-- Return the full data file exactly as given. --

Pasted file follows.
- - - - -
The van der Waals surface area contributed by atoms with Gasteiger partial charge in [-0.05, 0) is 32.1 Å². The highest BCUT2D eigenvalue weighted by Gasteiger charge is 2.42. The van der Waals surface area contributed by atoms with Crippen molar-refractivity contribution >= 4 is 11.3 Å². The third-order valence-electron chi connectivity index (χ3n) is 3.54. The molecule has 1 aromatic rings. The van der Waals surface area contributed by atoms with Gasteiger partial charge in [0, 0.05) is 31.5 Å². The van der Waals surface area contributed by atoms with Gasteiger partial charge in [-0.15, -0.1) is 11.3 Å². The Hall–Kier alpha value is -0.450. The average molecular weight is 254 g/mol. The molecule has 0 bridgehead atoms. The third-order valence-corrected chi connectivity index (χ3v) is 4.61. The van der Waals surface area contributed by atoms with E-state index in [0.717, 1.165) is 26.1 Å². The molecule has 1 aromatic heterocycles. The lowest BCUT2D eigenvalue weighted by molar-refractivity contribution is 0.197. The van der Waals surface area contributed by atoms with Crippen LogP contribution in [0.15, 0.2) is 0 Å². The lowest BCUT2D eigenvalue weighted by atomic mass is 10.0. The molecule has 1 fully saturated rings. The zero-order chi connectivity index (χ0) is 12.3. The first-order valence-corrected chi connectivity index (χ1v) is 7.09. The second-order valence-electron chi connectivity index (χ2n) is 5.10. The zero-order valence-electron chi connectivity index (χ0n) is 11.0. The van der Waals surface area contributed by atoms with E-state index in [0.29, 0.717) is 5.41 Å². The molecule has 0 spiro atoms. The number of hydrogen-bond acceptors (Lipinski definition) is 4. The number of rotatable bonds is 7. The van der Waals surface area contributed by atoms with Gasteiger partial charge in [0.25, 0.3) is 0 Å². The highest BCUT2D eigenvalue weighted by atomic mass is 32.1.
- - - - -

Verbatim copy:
The van der Waals surface area contributed by atoms with Gasteiger partial charge in [-0.05, 0) is 32.1 Å². The highest BCUT2D eigenvalue weighted by Gasteiger charge is 2.42. The van der Waals surface area contributed by atoms with Crippen molar-refractivity contribution >= 4 is 11.3 Å². The third-order valence-electron chi connectivity index (χ3n) is 3.54. The molecule has 1 aromatic rings. The van der Waals surface area contributed by atoms with Gasteiger partial charge in [0, 0.05) is 31.5 Å². The van der Waals surface area contributed by atoms with Gasteiger partial charge in [-0.15, -0.1) is 11.3 Å². The Hall–Kier alpha value is -0.450. The average molecular weight is 254 g/mol. The molecule has 0 bridgehead atoms. The third-order valence-corrected chi connectivity index (χ3v) is 4.61. The van der Waals surface area contributed by atoms with E-state index in [0.717, 1.165) is 26.1 Å². The molecule has 1 aromatic heterocycles. The lowest BCUT2D eigenvalue weighted by molar-refractivity contribution is 0.197. The van der Waals surface area contributed by atoms with Crippen LogP contribution in [0.15, 0.2) is 0 Å². The lowest BCUT2D eigenvalue weighted by atomic mass is 10.0. The molecule has 1 fully saturated rings. The zero-order chi connectivity index (χ0) is 12.3. The first-order valence-corrected chi connectivity index (χ1v) is 7.09. The second-order valence-electron chi connectivity index (χ2n) is 5.10. The zero-order valence-electron chi connectivity index (χ0n) is 11.0. The van der Waals surface area contributed by atoms with E-state index in [0.29, 0.717) is 5.41 Å². The molecule has 0 spiro atoms. The number of hydrogen-bond acceptors (Lipinski definition) is 4. The number of rotatable bonds is 7. The van der Waals surface area contributed by atoms with Gasteiger partial charge in [0.25, 0.3) is 0 Å². The highest BCUT2D eigenvalue weighted by atomic mass is 32.1.